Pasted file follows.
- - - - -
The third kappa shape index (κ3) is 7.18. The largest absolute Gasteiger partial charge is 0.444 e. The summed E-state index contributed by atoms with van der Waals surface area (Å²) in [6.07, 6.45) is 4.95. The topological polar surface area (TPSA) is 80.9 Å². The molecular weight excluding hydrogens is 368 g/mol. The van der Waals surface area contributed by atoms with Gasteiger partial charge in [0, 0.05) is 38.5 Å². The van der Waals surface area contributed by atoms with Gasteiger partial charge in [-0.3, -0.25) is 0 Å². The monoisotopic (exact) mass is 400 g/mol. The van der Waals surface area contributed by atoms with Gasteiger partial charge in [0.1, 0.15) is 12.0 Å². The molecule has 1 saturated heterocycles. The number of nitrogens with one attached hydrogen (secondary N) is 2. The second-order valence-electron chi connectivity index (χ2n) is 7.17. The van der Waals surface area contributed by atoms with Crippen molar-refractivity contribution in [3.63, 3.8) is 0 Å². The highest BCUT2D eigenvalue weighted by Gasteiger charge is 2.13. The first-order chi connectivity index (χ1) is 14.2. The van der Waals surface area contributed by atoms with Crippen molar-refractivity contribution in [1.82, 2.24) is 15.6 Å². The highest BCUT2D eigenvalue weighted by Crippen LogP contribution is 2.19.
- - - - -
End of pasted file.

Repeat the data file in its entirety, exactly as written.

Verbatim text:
The third kappa shape index (κ3) is 7.18. The largest absolute Gasteiger partial charge is 0.444 e. The summed E-state index contributed by atoms with van der Waals surface area (Å²) in [6.07, 6.45) is 4.95. The topological polar surface area (TPSA) is 80.9 Å². The molecular weight excluding hydrogens is 368 g/mol. The van der Waals surface area contributed by atoms with Gasteiger partial charge in [0, 0.05) is 38.5 Å². The van der Waals surface area contributed by atoms with Gasteiger partial charge in [-0.3, -0.25) is 0 Å². The monoisotopic (exact) mass is 400 g/mol. The van der Waals surface area contributed by atoms with Gasteiger partial charge in [0.1, 0.15) is 12.0 Å². The molecule has 1 saturated heterocycles. The number of nitrogens with one attached hydrogen (secondary N) is 2. The second-order valence-electron chi connectivity index (χ2n) is 7.17. The van der Waals surface area contributed by atoms with Crippen molar-refractivity contribution in [3.63, 3.8) is 0 Å². The highest BCUT2D eigenvalue weighted by Gasteiger charge is 2.13. The first-order chi connectivity index (χ1) is 14.2. The van der Waals surface area contributed by atoms with Crippen molar-refractivity contribution in [1.82, 2.24) is 15.6 Å². The highest BCUT2D eigenvalue weighted by Crippen LogP contribution is 2.19.